As noted in the British Energy Security Strategy: “our homes are our castles – people want choices regarding how they improve them”. Expanding the range of low carbon energy alternatives advocated by the government is just one way to provide more meaningful choices to consumers in how they decarbonise their homes. In a recent survey conducted by OFTEC, two thirds of respondents commented that having a choice in which low carbon heating system they installed in their homes was 'extremely important' to them.

One such alternative to heat pumps are renewable liquid fuels such as Hydrotreated Vegetable Oil (HVO). The fuel has the potential to play a critical role in the energy mix as a solution that is significantly more appropriate for certain types of buildings – namely off-grid, oil-heated properties.

The fossil-free fuel is made from used cooking oil and does not contribute to deforestation. A recent report commissioned by the trade association UKIFDA outlined that the availability of the fuel will far outweigh potential demand by 2030 which means the UK heating oil market can easily be accommodated within the overall requirement. It’s important to note fuels considered to be in conflict with demands for food and feed crop feedstock were excluded.

HVO supports decarbonisation at a fraction of the cost of transitioning to a heat pump. Households can keep their existing boiler and tank and adopt the fuel following a conversion that costs no more than £500 and which can be completed as part of a routine service. As a result, they immediately benefit from an 88% drop in emissions.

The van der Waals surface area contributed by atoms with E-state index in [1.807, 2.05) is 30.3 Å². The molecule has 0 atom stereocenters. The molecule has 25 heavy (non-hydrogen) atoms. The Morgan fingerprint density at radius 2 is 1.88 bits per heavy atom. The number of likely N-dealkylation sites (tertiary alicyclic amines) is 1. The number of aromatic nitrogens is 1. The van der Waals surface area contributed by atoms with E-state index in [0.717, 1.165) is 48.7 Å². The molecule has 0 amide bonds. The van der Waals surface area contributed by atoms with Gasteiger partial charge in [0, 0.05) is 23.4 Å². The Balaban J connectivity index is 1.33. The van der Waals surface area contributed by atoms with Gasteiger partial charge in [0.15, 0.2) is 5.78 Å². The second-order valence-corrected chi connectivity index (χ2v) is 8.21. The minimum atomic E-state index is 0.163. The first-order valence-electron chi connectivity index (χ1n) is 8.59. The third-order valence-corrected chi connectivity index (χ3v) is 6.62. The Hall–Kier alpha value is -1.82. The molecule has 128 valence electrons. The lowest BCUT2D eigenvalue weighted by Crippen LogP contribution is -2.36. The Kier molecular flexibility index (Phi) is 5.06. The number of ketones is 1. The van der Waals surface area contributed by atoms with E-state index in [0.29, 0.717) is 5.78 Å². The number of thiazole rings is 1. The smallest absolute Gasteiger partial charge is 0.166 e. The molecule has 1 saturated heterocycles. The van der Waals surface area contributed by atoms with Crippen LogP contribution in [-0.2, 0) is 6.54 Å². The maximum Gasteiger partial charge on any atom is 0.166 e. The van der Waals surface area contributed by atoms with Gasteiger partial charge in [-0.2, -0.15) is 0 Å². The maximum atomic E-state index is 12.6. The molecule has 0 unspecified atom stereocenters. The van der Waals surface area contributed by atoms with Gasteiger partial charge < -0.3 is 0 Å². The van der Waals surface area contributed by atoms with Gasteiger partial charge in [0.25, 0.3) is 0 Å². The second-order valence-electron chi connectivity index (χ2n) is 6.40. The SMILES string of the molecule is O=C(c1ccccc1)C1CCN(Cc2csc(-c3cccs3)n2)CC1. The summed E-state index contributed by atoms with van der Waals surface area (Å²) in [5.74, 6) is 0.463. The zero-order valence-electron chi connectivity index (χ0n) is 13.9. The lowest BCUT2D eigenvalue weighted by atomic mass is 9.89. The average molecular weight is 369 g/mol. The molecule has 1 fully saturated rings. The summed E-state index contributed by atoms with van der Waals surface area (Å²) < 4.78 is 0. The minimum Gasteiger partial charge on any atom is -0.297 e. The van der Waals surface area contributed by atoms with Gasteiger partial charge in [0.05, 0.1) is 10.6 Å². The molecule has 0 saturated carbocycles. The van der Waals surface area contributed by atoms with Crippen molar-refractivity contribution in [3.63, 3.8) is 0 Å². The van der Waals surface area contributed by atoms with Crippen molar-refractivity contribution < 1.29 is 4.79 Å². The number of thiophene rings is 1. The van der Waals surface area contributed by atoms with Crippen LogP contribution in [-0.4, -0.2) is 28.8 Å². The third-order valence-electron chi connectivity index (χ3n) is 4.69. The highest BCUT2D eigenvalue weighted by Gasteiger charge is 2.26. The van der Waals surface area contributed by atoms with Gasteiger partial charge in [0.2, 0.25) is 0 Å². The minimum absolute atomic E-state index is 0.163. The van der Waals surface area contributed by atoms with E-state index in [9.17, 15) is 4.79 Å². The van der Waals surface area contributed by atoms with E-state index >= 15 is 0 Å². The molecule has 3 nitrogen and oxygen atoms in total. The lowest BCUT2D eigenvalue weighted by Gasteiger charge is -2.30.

It’s a hassle free solution for consumers, particularly during a distress purchase scenario when converting to a different system takes time households simply don’t have. HVO also does not rely on properties being well-insulated and thus households, businesses, and the government do not have to finance any additional energy efficiency improvements.

Alongside UKIFDA and the wider industry, OFTEC has been running a joint demonstration project that has evidenced the viability of HVO as a cost-effective and technically straightforward alternative. From schools to churches and pubs, over 100 oil heated properties have successfully converted to the fuel. This project has provided working proof that renewable liquid fuels can offer sustainable and affordable solutions, and demonstrate a ‘quick win’ for the government with immediate drops in carbon emissions.

The industry is ready to rollout HVO at scale if the government can put in place the appropriate policy mechanisms. Through HVO, heat pumps and pragmatism, off-grid households can have a genuine choice on the most suitable low carbon solution for their home. Understanding the need to support multiple technological solutions as part of the decarbonisation process, OFTEC is embodying tech neutrality and it is essential that policymakers replicate this approach.

Ultimately, there is no one-size-fits-all approach to decarbonisation. Whilst it may be easier to identify heat pumps as a blanket solution to all the UK’s decarbonisation woes, this does not account for real world economic and social challenges which will exclude millions of households. It’s time to accept the new reality and adjust course.